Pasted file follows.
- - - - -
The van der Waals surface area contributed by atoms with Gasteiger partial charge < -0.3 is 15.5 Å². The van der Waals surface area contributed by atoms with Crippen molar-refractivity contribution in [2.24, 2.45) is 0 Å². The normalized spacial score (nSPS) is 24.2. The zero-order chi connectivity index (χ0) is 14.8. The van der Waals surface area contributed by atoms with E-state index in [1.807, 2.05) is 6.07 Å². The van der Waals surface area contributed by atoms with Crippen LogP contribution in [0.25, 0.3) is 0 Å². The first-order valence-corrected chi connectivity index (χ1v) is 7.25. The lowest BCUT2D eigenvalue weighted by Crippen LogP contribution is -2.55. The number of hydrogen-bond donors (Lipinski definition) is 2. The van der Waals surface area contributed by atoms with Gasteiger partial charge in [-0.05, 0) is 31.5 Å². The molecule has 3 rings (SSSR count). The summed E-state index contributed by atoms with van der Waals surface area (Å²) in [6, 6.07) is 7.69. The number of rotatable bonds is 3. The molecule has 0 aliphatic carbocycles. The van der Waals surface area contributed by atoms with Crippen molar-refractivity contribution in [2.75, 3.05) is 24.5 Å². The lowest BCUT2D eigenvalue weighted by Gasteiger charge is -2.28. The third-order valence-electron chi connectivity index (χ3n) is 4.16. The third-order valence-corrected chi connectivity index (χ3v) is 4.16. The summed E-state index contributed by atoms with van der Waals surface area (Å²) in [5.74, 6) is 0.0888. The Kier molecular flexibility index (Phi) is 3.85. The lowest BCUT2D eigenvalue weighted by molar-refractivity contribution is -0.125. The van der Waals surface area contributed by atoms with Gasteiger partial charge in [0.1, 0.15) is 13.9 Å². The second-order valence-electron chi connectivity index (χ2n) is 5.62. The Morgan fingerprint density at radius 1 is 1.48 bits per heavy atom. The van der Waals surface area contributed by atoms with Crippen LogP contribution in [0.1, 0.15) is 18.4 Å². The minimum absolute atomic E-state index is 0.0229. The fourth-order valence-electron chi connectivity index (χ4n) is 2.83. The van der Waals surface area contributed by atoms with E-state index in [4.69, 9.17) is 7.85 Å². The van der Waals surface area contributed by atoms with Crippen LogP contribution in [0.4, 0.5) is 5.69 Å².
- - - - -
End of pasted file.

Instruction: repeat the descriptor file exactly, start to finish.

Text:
The van der Waals surface area contributed by atoms with Gasteiger partial charge < -0.3 is 15.5 Å². The van der Waals surface area contributed by atoms with Crippen molar-refractivity contribution in [2.24, 2.45) is 0 Å². The normalized spacial score (nSPS) is 24.2. The zero-order chi connectivity index (χ0) is 14.8. The van der Waals surface area contributed by atoms with E-state index in [1.807, 2.05) is 6.07 Å². The van der Waals surface area contributed by atoms with Crippen LogP contribution in [0.25, 0.3) is 0 Å². The first-order valence-corrected chi connectivity index (χ1v) is 7.25. The lowest BCUT2D eigenvalue weighted by Crippen LogP contribution is -2.55. The number of hydrogen-bond donors (Lipinski definition) is 2. The van der Waals surface area contributed by atoms with Gasteiger partial charge in [-0.05, 0) is 31.5 Å². The molecule has 3 rings (SSSR count). The summed E-state index contributed by atoms with van der Waals surface area (Å²) in [6, 6.07) is 7.69. The number of rotatable bonds is 3. The molecule has 0 aliphatic carbocycles. The van der Waals surface area contributed by atoms with Crippen molar-refractivity contribution in [2.75, 3.05) is 24.5 Å². The lowest BCUT2D eigenvalue weighted by Gasteiger charge is -2.28. The third-order valence-electron chi connectivity index (χ3n) is 4.16. The third-order valence-corrected chi connectivity index (χ3v) is 4.16. The summed E-state index contributed by atoms with van der Waals surface area (Å²) in [5.74, 6) is 0.0888. The Kier molecular flexibility index (Phi) is 3.85. The lowest BCUT2D eigenvalue weighted by molar-refractivity contribution is -0.125. The van der Waals surface area contributed by atoms with Gasteiger partial charge in [0.1, 0.15) is 13.9 Å². The second-order valence-electron chi connectivity index (χ2n) is 5.62. The Morgan fingerprint density at radius 1 is 1.48 bits per heavy atom. The van der Waals surface area contributed by atoms with Crippen LogP contribution in [0.1, 0.15) is 18.4 Å². The minimum absolute atomic E-state index is 0.0229. The fourth-order valence-electron chi connectivity index (χ4n) is 2.83. The van der Waals surface area contributed by atoms with E-state index in [4.69, 9.17) is 7.85 Å². The van der Waals surface area contributed by atoms with Crippen LogP contribution in [0.4, 0.5) is 5.69 Å².